I had a really bad experience in my engineering youth that took me almost ten years to get over. It was an application that used message passing, but it was clear that the developers had read the OS manual's chapter on message passing then misunderstood it. They had one task that received messages over a serial port, parsed them to figure out where they should go, and dispatched them as OS messages. There's nothing with that, except that one of the tasks that received messages controlled two motors doing two entirely different things. The basic loop for that task was: * check a message * parse it * if something for a motor to do * do that thing * go back to start One motor's commands were basically "go up" or "go down", and the increment took 50 or 100 milliseconds. The other motor's commands were "go to point A" or "go to point B", and took two seconds. If I grabbed the system controller and alternately hit the "point A" button then the "point B" button long enough, the message queue would fill. The OS or the code (I'm not sure which -- it wasn't good code) really didn't respond well to a message queue filling, and about half of the tasks in the system would stop talking to one another, leaving the system so badly wedged that it needed a power cycle. The customer was not amused. Clearly, one solution to this would have been to have the parsing happening all the time. Another extra solution would have been to have one task per motor. But the solution that I ended up implementing on the next similar product that came down the pike was to not pass messages that had to be queued, parsed, diddled with, polished, turned upside down, then parsed again, all so that you could figure out that the target position for your motor was A or B. In that (admittedly quite narrow case) the solution was to just make an atomic memory access to a variable whose contents were the target position of the motor. Then the motor control task's only job was to make the motor go to where that variable said. I've seen numerous other instances where the "make everything into a message" model gets the job done, but at the expense of a whole lot of processor thrashing. So yes, you can do everything with message passing. You also drive to work in a semi truck, complete with trailer. But it isn't always best. -- Tim Wescott Control system and signal processing consulting www.wescottdesign.com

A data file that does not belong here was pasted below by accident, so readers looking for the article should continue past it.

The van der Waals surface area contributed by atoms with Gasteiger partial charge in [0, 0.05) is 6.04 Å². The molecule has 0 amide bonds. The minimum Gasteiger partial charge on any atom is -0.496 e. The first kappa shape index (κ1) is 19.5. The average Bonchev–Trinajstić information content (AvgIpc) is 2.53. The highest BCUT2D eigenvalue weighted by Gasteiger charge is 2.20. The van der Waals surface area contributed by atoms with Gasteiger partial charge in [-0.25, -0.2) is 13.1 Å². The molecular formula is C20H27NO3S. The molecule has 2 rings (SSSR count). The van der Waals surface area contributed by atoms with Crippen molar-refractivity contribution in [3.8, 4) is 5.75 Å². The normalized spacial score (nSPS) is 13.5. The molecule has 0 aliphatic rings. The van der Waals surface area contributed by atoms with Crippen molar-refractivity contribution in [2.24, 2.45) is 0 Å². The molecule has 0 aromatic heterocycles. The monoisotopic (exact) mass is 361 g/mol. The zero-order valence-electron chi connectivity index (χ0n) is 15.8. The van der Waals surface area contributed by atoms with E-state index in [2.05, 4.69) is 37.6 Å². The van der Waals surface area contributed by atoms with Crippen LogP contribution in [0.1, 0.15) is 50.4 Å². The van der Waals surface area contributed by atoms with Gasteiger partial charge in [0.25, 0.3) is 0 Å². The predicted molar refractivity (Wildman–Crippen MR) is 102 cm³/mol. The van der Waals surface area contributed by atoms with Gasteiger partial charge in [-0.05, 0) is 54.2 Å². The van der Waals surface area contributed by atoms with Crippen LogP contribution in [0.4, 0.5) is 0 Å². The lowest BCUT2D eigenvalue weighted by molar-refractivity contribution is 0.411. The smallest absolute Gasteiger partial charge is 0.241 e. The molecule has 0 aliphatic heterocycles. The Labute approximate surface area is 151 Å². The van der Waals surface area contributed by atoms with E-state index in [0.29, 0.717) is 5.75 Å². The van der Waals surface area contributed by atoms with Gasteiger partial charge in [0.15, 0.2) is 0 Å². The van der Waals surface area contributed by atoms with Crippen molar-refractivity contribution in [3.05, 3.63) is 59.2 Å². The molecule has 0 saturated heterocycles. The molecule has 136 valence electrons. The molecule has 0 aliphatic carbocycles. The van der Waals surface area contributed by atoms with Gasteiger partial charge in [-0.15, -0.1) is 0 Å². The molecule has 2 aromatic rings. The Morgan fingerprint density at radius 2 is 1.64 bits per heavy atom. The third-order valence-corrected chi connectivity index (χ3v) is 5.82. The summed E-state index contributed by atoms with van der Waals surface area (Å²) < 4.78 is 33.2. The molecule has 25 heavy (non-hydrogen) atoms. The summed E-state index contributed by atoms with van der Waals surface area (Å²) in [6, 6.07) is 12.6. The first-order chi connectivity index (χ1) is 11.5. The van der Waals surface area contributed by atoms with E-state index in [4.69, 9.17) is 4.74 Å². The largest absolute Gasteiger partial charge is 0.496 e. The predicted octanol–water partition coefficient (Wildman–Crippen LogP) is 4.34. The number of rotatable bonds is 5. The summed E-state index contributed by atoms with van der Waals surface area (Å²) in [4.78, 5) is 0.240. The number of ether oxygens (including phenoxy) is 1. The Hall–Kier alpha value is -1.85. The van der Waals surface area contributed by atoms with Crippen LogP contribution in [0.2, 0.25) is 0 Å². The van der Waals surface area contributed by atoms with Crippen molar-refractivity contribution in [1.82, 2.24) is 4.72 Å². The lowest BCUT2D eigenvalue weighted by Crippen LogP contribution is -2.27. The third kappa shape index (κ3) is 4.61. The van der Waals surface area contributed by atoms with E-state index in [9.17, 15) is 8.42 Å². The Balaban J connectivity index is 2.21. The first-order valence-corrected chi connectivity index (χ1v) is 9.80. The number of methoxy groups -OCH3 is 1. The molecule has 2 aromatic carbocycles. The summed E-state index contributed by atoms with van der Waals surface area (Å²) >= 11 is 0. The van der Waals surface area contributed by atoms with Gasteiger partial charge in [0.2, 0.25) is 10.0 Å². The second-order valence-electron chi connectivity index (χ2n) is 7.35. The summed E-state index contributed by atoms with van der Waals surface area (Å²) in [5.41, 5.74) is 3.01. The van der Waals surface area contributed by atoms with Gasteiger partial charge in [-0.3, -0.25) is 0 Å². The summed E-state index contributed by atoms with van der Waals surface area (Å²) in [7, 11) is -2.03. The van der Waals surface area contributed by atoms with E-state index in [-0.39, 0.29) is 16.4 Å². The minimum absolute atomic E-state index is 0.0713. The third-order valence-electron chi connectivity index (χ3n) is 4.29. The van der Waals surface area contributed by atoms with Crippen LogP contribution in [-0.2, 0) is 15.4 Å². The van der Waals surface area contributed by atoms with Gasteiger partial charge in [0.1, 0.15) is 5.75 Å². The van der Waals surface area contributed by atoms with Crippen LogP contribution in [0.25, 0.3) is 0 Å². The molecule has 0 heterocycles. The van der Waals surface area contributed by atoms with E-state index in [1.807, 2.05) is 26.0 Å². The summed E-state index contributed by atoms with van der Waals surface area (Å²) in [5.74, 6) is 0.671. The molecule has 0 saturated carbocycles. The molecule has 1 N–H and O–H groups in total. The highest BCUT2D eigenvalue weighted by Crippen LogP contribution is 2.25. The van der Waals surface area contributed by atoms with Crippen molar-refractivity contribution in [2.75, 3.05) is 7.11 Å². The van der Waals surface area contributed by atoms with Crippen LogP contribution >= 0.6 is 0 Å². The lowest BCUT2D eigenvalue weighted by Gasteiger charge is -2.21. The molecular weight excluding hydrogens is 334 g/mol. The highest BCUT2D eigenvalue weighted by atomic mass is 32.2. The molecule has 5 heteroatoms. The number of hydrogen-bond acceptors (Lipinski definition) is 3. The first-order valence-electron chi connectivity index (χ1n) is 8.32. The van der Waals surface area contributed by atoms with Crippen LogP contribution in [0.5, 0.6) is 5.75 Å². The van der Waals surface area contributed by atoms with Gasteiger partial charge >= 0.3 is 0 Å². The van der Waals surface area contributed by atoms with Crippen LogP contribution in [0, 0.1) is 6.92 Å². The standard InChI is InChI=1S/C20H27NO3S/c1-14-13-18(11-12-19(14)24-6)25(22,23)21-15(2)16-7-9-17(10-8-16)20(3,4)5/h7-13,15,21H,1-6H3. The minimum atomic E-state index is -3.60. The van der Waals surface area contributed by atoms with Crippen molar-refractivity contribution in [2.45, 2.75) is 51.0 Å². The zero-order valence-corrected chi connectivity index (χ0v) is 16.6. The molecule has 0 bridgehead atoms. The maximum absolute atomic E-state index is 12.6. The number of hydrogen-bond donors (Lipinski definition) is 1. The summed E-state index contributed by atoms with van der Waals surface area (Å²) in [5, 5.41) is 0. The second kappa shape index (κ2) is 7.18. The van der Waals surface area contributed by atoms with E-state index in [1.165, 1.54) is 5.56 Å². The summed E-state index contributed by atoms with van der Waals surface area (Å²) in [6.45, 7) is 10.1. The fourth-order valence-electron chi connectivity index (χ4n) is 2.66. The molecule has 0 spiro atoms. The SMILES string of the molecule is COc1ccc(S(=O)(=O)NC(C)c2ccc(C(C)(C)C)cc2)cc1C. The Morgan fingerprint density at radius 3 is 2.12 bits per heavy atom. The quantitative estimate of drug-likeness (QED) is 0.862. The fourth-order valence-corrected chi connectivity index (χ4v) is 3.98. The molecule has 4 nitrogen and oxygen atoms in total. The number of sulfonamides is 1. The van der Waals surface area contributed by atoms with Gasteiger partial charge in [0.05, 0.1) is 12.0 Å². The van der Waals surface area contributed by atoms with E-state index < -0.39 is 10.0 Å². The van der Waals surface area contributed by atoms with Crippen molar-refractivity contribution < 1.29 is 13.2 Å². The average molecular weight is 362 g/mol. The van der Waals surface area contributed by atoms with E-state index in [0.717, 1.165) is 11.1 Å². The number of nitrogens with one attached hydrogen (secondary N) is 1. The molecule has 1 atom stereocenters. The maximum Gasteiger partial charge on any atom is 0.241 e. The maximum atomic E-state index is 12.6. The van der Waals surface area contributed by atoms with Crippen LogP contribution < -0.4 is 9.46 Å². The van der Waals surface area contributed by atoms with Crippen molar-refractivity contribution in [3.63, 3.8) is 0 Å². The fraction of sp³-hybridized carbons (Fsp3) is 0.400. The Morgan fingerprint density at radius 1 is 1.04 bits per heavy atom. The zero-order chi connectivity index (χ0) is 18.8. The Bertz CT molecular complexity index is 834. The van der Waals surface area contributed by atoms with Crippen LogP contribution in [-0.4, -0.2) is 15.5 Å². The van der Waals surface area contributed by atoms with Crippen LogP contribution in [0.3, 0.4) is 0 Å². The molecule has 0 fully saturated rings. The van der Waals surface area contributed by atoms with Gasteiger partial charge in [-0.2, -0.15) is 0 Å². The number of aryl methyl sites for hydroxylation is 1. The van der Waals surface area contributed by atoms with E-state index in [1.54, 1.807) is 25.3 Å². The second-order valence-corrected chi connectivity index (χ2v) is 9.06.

On Sat, 29 May 2010 15:15:18 -0700, Tim Wescott <tim@seemywebsite.now>
wrote:

> >I had a really bad experience in my engineering youth that took me >almost ten years to get over. It was an application that used message >passing, but it was clear that the developers had read the OS manual's >chapter on message passing then misunderstood it. > >They had one task that received messages over a serial port, parsed them >to figure out where they should go, and dispatched them as OS messages. > There's nothing with that, except that one of the tasks that received >messages controlled two motors doing two entirely different things. The >basic loop for that task was: > >* check a message >* parse it >* if something for a motor to do > * do that thing >* go back to start > >One motor's commands were basically "go up" or "go down", and the >increment took 50 or 100 milliseconds. The other motor's commands were >"go to point A" or "go to point B", and took two seconds.
This describes a fault many peoble make when they you multitasking systems. They don't obey a simple rule:Concurrent jobs should be done in different tasks.
>Clearly, one solution to this would have been to have the parsing >happening all the time. Another extra solution would have been to have >one task per motor.
Actually, a proper design would have been with 4 processes: - serial interrupt - parser - motor 1 - motor 2
>So yes, you can do everything with message passing. > >You also drive to work in a semi truck, complete with trailer.
I'd say, as of today _direct_ message passing, better asynchronous DMP, can be anything from a motorcycle to a 40t truck (with the speed of the motorcycle :-)
>But it isn't always best.
It is a different kind of thinking/programming. So far I did not have a problem I couldn't solve with ADMP, but there might be such ... -- 42Bastian Do not email to bastian42@yahoo.com, it's a spam-only account :-) Use <same-name>@monlynx.de instead !
Hi Tim,

Tim Wescott wrote:
> I pontificated by saying that a complete RTOS should have both binary > and counting semaphores, and someone called me on it by asking just what > a "complete" RTOS is.